This course has helped me in learning various aspects of English such as the appropriate usage of vocabulary, structuring of the text, how to express ideas more effectively. My favourite takeaway from this course was to learn how to make people enjoy my style of writing. The course has changed my writing style positively, as every time that I now sit to write a content piece, I know how I should frame my thoughts and structure them effectively.

Penning down my own thoughts was once a hassle for me but now it comes naturally. I find it easier to plan the plot for a story. I also practice different styles of writing which I couldn’t do earlier.

Most importantly, the changes that I have undergone as a person, surprises the people around me the most. I now talk and listen to people more patiently which is a result of the course. Seeing this, many of my friends have also joined different courses at the British Council.

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CELTA taught me the techniques of effective teaching – Lakshmi’s #CELTA Journey – #HumansofBritishCouncil

HUMANS OF BRITISH COUNCIL

Hi, my name is Lakshmi Sreedhar and I am currently a Teacher of English at the British Council.

A Chartered Accountant by profession.I signed up for CELTA at British Council in June 2016, Chennai to pursue an alternate career in the world of English language learning and teaching. CELTA, a globally recognised certification, offered by the University of Cambridge, paved a way for meeting people from diverse cultures and backgrounds. It provided a challenging platform that enhanced my skill levels to a more holistic approach to teaching.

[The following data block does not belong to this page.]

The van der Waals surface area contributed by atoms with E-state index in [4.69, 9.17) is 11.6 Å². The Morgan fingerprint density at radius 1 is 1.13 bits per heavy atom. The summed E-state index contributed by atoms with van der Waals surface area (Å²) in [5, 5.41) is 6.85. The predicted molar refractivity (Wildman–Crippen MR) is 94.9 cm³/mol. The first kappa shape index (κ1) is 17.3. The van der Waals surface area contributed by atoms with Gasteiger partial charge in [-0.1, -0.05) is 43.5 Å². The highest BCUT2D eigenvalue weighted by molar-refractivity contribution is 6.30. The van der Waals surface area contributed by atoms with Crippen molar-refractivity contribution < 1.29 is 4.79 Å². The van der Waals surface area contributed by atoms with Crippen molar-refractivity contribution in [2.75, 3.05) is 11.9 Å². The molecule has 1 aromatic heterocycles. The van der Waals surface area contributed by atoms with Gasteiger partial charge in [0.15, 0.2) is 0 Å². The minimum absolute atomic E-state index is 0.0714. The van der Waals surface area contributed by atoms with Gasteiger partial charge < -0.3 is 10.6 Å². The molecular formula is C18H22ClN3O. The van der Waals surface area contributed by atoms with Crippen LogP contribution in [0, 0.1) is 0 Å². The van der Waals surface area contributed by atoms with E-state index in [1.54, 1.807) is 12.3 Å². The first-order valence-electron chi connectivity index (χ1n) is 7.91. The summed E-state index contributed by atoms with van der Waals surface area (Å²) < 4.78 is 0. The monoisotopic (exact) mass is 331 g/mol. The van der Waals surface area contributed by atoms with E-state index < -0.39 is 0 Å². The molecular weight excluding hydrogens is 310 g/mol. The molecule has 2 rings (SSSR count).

The course included valuable inputs from experienced mentors on classroom management, engaging learners through activities, lesson planning and student evaluation along with real-time teaching sessions. I should say the course presented a completely new window into the language itself.

CELTA taught me the techniques of effective teaching, an alternate approach to understanding English, along with practical methods for engaging learners. In particular, the structure of the course combined with an excellent library, offering wonderful resources and tools made learning intense, hands-on and fun. The program learning experience, as we cruised through the course, was enriching and tremendous because we were given the opportunity to try and implement the tips, techniques, and feedback followed by a guided evaluation of the results, leading to perceivable progress. The TP sessions and challenging assignments, I believe, has equipped me to further hone my skills as a complete teacher.